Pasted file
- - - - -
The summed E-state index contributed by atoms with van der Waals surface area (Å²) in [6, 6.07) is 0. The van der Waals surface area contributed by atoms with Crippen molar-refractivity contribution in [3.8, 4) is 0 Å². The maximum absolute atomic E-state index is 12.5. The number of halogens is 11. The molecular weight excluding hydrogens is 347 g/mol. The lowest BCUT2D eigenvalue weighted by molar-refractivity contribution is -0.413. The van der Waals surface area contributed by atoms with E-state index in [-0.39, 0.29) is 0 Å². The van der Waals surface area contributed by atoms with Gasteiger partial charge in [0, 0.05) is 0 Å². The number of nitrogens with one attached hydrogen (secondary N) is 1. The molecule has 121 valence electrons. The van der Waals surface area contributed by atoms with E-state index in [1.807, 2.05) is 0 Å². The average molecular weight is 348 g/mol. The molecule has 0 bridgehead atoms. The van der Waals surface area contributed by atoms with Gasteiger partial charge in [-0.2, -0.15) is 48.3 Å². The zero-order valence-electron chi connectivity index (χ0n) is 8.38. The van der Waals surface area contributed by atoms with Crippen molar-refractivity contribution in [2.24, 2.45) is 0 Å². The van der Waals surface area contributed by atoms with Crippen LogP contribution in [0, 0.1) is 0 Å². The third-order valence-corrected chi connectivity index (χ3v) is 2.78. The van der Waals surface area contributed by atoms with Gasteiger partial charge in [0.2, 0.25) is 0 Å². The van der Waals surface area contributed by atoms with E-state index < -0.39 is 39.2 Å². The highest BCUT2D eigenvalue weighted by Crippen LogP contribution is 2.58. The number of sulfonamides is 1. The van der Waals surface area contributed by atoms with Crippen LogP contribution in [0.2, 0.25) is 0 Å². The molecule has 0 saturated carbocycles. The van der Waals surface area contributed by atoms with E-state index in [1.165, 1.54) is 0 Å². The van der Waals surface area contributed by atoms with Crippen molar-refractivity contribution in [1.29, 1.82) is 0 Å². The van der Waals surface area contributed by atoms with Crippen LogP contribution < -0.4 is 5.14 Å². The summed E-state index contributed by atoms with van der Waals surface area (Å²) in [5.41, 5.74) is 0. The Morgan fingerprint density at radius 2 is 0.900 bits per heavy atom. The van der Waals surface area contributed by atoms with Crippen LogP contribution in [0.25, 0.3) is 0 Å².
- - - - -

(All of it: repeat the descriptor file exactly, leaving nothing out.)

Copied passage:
The summed E-state index contributed by atoms with van der Waals surface area (Å²) in [6, 6.07) is 0. The van der Waals surface area contributed by atoms with Crippen molar-refractivity contribution in [3.8, 4) is 0 Å². The maximum absolute atomic E-state index is 12.5. The number of halogens is 11. The molecular weight excluding hydrogens is 347 g/mol. The lowest BCUT2D eigenvalue weighted by molar-refractivity contribution is -0.413. The van der Waals surface area contributed by atoms with E-state index in [-0.39, 0.29) is 0 Å². The van der Waals surface area contributed by atoms with Gasteiger partial charge in [0, 0.05) is 0 Å². The number of nitrogens with one attached hydrogen (secondary N) is 1. The molecule has 121 valence electrons. The van der Waals surface area contributed by atoms with E-state index in [1.807, 2.05) is 0 Å². The average molecular weight is 348 g/mol. The molecule has 0 bridgehead atoms. The van der Waals surface area contributed by atoms with Gasteiger partial charge in [-0.2, -0.15) is 48.3 Å². The zero-order valence-electron chi connectivity index (χ0n) is 8.38. The van der Waals surface area contributed by atoms with Crippen molar-refractivity contribution in [2.24, 2.45) is 0 Å². The van der Waals surface area contributed by atoms with Crippen LogP contribution in [0, 0.1) is 0 Å². The third-order valence-corrected chi connectivity index (χ3v) is 2.78. The van der Waals surface area contributed by atoms with Gasteiger partial charge in [0.2, 0.25) is 0 Å². The van der Waals surface area contributed by atoms with E-state index < -0.39 is 39.2 Å². The highest BCUT2D eigenvalue weighted by Crippen LogP contribution is 2.58. The number of sulfonamides is 1. The van der Waals surface area contributed by atoms with Crippen LogP contribution in [0.2, 0.25) is 0 Å². The molecule has 0 saturated carbocycles. The van der Waals surface area contributed by atoms with E-state index in [1.165, 1.54) is 0 Å². The van der Waals surface area contributed by atoms with Crippen molar-refractivity contribution in [1.29, 1.82) is 0 Å². The van der Waals surface area contributed by atoms with Crippen LogP contribution < -0.4 is 5.14 Å². The summed E-state index contributed by atoms with van der Waals surface area (Å²) in [5.41, 5.74) is 0. The Morgan fingerprint density at radius 2 is 0.900 bits per heavy atom. The van der Waals surface area contributed by atoms with Crippen LogP contribution in [0.25, 0.3) is 0 Å².